Since this court has held Ga.Code Ann. § 99-2912(b) valid on its face, the only remaining issue is whether defendant applied it to the plaintiff and her children in a valid manner. In administering the Georgia AFDC program, defendant must comply with the HEW regulations as well as the social welfare provisions of the Georgia Code.[14] Ga.Code Ann. § 99-2912(b), as construed by this court, requires that defendant *344 make a determination as to whether repayment would deprive plaintiff and/or her children of shelter or subsistence needed to enable them to maintain a minimum standard of health and well-being, before recoupment procedures can be instituted. Since defendant made a determination of "need" when he certified plaintiff and her children eligible for AFDC benefits, it follows that as long as plaintiff and her children are eligible for AFDC benefits, the statute requires that defendant exercise his discretion and waive the repayment in whole or in part.

In exercising this discretion, defendant must comply with HEW regulations which provide that:

 
[C]urrent payments of assistance will not be reduced because of prior overpayments unless the recipient has income or resources currently available in the amount by which the agency proposes to reduce payment; except that where there is evidence which clearly establishes that a recipient willfully withheld information about his income or resources may be considered in the determination of need to reduce the amount of the assistance payment in current or future periods ...

45 C.F.R. § 233.20(a) (3) (ii) (d).

Thus, if it can be shown that all or part of the overpayments are currently available to plaintiff and her children, defendant can elect either to reduce the current AFDC payments by the amount of the overpayments currently available or consider the amount of the overpayments currently available in the determination of their need, thereby reducing the amount of the assistance in current or future periods. Absent such a showing, defendant must waive the entire amount of repayment.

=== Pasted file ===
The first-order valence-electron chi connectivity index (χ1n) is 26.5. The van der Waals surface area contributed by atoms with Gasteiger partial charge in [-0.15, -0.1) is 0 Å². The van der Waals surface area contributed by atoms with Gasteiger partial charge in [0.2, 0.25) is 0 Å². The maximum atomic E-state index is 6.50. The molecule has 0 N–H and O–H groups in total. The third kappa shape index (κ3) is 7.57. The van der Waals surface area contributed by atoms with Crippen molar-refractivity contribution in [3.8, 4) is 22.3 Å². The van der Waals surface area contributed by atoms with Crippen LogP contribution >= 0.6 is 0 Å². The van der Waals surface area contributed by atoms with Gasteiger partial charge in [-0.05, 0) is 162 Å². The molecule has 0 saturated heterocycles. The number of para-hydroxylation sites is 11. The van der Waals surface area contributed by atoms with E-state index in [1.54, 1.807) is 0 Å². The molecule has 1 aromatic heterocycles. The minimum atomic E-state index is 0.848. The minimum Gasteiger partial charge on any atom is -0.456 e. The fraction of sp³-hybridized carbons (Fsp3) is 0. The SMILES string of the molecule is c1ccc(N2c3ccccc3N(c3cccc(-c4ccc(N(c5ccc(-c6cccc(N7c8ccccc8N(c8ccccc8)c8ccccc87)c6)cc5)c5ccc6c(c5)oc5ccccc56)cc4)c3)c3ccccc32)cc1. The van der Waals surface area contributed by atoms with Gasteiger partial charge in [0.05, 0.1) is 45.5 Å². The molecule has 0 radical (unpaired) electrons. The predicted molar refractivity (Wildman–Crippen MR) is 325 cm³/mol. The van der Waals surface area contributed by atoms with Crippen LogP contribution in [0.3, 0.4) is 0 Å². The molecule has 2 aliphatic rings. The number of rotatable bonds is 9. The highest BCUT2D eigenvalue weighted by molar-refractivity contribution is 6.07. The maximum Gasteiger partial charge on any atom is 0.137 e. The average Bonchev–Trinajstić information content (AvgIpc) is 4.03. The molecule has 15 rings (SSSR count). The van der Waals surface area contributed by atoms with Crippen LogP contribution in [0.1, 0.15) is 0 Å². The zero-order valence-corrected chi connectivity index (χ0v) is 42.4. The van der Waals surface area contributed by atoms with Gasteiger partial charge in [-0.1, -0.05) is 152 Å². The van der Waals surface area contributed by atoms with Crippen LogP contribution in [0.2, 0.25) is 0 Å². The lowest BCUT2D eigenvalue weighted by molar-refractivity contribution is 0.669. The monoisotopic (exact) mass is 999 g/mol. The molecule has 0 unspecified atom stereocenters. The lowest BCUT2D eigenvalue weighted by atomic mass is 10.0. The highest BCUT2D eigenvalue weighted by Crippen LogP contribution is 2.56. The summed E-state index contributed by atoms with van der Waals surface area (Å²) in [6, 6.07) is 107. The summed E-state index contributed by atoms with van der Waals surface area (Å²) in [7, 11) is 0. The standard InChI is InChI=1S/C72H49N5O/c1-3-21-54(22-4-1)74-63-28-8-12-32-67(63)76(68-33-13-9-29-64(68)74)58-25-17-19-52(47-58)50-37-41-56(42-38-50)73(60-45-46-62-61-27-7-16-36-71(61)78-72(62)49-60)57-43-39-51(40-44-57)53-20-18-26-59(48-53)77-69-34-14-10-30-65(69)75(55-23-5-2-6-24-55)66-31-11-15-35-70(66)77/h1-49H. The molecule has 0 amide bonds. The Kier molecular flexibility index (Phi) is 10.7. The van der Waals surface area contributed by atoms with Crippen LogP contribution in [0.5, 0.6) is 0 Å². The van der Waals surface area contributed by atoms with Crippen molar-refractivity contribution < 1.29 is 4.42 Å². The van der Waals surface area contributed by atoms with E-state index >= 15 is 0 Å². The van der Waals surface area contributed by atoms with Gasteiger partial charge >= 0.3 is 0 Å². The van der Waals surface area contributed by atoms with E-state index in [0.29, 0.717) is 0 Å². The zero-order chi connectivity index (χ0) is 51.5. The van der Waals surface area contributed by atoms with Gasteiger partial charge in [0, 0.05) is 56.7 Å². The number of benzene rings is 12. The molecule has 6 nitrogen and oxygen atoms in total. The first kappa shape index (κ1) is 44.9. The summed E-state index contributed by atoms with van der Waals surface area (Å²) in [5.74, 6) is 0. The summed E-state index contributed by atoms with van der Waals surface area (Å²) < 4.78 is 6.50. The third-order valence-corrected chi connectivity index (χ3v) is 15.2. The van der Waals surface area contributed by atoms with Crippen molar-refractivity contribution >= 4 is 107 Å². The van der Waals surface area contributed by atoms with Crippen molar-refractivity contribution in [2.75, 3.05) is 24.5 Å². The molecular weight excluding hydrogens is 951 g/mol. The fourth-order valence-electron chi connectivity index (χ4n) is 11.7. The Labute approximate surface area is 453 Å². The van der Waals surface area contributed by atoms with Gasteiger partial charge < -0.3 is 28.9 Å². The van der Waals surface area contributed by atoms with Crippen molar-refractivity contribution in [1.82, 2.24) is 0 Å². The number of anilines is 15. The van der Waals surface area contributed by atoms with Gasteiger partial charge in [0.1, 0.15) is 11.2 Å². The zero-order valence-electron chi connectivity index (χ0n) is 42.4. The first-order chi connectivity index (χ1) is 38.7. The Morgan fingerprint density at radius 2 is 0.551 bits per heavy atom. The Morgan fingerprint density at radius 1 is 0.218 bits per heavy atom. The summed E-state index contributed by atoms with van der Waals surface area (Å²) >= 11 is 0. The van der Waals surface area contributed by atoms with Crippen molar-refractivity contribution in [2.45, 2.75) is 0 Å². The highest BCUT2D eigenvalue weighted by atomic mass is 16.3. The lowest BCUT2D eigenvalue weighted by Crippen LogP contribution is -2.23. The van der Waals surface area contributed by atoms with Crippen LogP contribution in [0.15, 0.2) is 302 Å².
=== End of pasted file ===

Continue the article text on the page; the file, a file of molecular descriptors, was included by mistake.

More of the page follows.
The record clearly indicates that defendant made no such showing and that the defendant's hearing officer did not make any determination as to a change in the "need" of plaintiff and her children. Therefore, this court finds that defendant invalidly applied Ga.Code Ann. § 99-2912(b) to plaintiff and her children. Accordingly, the case is remanded to defendant with the instruction that absent a finding that there has been a change in "need" of plaintiff and her children, defendant is to waive repayment.

In summary, the court has today ordered:

(1) Plaintiff's motion for a class action denied;

(2) Plaintiff's petition to admit additional evidence denied;

(3) Ga.Code Ann. § 99-2912(b) declared constitutionally valid on its face;

(4) Ga.Code Ann. § 99-2912(b) declared invalidly applied;

(5) Remanded plaintiff's case to defendant with instruction that absent a finding that there has been a change in "need" of plaintiff and her children, defendant is to waive repayment.

It is so ordered and adjudged.

NOTES

[1] The statute under attack is Ga.Code Ann. § 99-2912(b) which states:

(b) Any person who obtains any payment of public assistance to which he is not entitled, or in excess of that to which he is entitled, shall be liable to repay such sum, or if continued on assistance shall have future grants proportionately reduced until the excess amount received has been repaid. In any case in which, under this section, a person is liable to repay any sum, such sum may be collected without interest by civil action brought in the name of the Department of Family and Children Services of the State of Georgia. Any repayment required by this subsection may, in the discretion of the Director of the Department of Family and Children Services, be waived in whole or in part, upon a finding by the Director of the Department of Family and Children Services that such repayment would deprive such person, his spouse, parent, or child of shelter or subsistence needed to enable such person, spouse, parent, or child to maintain a minimum standard of health and well-being. (Acts 1965, pp. 385, 391.)